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Passion, People and Principles

New Blogosphere game

post # 502 — February 18, 2008 — a Managing post

Michel-Adrian Sheppard on www.SLAW.CA writes:

“Many people may remember the “meme” that went around the blogosphere about a year ago, something called Five Things You Didn’t Know About Me. The idea was simple: reveal 5 pieces of information that people might not know about you and then contact other people to contribute. A bit like a chain letter. But much more fun in terms of time wastage.

“Well, there is a new meme zipping around the Net: open the nearest book to page 123, go down to the 5th sentence and type up the 3 following sentences. Then, pass the message along to other people you want to invite to contribute to the game.”

I don’t want to obligate others, but it sounded fun so here goes:

(From EPIC CHANGE: How to Lead Change in the Global Age, by Timothy R. Clark, which was sent to me by his publicist to review)

“In almost every case, change must be handed off for implementation. Unless there is broad-based action by many people, change won’t take place. Change usually affects far more people than those who identify it as a need”


An interesting experiment. You can also imagine providing this quote as an examination question, followed by the instruction: “Discuss”


Anyone else want to join in either on their own blog, or in the comments here? Closest book to you, page 123, start at 5th sentence, and type the following three sentences.


Andy Wilhem said:

Was it really the first book you found?

First I found was in Danish “Når ledelse er kommunikation”, not relevant for most of the people that read this.

Second was Influence, by Robert Cialdini. It has a big chart on page 125 with suicide rates after suicides stories in the news, so the 5th line is about (you guessed it) single-suicide rates and doesn’t even get completed until the next page.

Third book was The Demming Dimension where page 125 has a large quote at the top where the end of the quote is the fifth line.

So, Fourth book, Leadership, Rudolph Giuliani.

“A leader wants all his managers to be strong. He doesn’t want yes-men leading any departments, including the ones the leader himself knows well. If you looked at the people I picked to head, for example, the Police Department, I chose three outspoken leaders, even though that was the area I knew best.”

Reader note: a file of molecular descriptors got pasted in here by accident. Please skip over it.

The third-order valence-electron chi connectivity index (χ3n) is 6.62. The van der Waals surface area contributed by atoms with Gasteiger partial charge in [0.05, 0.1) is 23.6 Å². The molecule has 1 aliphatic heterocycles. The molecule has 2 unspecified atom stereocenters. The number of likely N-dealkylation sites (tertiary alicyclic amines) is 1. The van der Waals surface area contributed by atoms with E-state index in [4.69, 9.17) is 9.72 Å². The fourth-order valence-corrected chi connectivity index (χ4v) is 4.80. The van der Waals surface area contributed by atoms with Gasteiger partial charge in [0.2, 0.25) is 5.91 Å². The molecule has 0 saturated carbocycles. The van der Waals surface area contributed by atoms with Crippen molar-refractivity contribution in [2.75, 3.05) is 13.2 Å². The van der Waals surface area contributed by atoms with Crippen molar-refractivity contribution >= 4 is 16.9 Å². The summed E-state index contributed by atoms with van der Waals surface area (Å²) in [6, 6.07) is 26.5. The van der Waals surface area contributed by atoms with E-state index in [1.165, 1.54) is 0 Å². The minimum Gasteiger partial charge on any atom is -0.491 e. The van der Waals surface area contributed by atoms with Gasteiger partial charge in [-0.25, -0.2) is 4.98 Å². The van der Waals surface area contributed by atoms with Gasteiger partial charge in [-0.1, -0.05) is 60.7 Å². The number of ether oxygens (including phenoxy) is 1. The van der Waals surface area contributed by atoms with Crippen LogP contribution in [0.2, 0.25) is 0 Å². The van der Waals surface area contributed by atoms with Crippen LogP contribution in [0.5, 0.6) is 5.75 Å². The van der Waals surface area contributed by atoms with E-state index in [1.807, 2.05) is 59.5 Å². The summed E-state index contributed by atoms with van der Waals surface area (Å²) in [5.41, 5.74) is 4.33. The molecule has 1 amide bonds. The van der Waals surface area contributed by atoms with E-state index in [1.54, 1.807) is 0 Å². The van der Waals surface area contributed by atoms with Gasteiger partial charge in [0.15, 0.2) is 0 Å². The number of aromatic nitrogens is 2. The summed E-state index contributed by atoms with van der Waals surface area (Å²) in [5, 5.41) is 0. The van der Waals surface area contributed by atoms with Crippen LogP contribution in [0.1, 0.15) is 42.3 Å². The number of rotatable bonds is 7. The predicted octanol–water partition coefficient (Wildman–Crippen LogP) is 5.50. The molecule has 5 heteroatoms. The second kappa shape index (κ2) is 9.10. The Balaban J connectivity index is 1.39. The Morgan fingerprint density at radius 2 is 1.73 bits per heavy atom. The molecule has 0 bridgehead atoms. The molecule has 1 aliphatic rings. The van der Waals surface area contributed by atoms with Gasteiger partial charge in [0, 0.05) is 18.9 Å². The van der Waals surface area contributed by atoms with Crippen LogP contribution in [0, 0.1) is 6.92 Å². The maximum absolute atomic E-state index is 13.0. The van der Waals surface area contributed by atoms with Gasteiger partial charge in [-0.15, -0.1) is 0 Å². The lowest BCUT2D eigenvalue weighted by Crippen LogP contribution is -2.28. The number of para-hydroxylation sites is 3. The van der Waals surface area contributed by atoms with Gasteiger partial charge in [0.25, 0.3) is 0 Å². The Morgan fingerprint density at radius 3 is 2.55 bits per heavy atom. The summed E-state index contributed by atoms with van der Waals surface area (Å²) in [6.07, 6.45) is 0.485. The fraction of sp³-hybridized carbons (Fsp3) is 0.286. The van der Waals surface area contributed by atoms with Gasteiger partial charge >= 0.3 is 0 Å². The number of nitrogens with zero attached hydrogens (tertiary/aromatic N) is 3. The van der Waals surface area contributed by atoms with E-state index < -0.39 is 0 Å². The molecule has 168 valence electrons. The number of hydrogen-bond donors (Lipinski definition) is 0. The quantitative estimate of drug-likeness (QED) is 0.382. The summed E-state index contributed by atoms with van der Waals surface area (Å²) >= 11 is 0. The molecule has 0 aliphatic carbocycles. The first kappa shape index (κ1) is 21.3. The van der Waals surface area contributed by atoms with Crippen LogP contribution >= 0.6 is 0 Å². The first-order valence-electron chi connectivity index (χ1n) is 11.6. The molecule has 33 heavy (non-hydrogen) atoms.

Good quote by Timothy Clark by the way.

posted on February 18, 2008

Dean Fuhrman said:

“Duct Tape Marketing” by John Jantsch

“Billboards have limited appeal for most small businesses and certainly must be run in conjunction with other forms of advertising, but they can be very effective as a direct response vehicle if your business is location based. ‘Exit here for great food’ is a call to action available on a billboard. Billboards are also a great tool to announce a new product or enhance a trade show.”

Very true don’t you think?

posted on February 18, 2008

Jim Bullock said:

“Design Patterns Explained” by Alan Shalloway and James Trott

They’re actually quoting another book at this point, “Design Patterns: Elements of Reusable Object Oriented Software”

“This approach is the opposite of focusing on the cause of redesign. Instead of considering what might force a change to a design, consider what you want to be able to change without redesign. The focus here is on encapsulating the concept that varies, a theme of many design patterns.”

Now, aside from the extreme nerdishness of the subject, there’s a strong suggestion here for managing people. People like to feel safe and consistency is a part of that. I you can, not exactly isolate people from changes, but give yourself the freedom to change things one place without directly disturbing people some other place, that’s useful. Oddly to me, lots of allegedly technical people don’t apply the principles of their overt field to how they do the work, or how their organization works. I’ve found that any resource about design of gizmos is also useful for thinking about how to put an organization together – principles at least.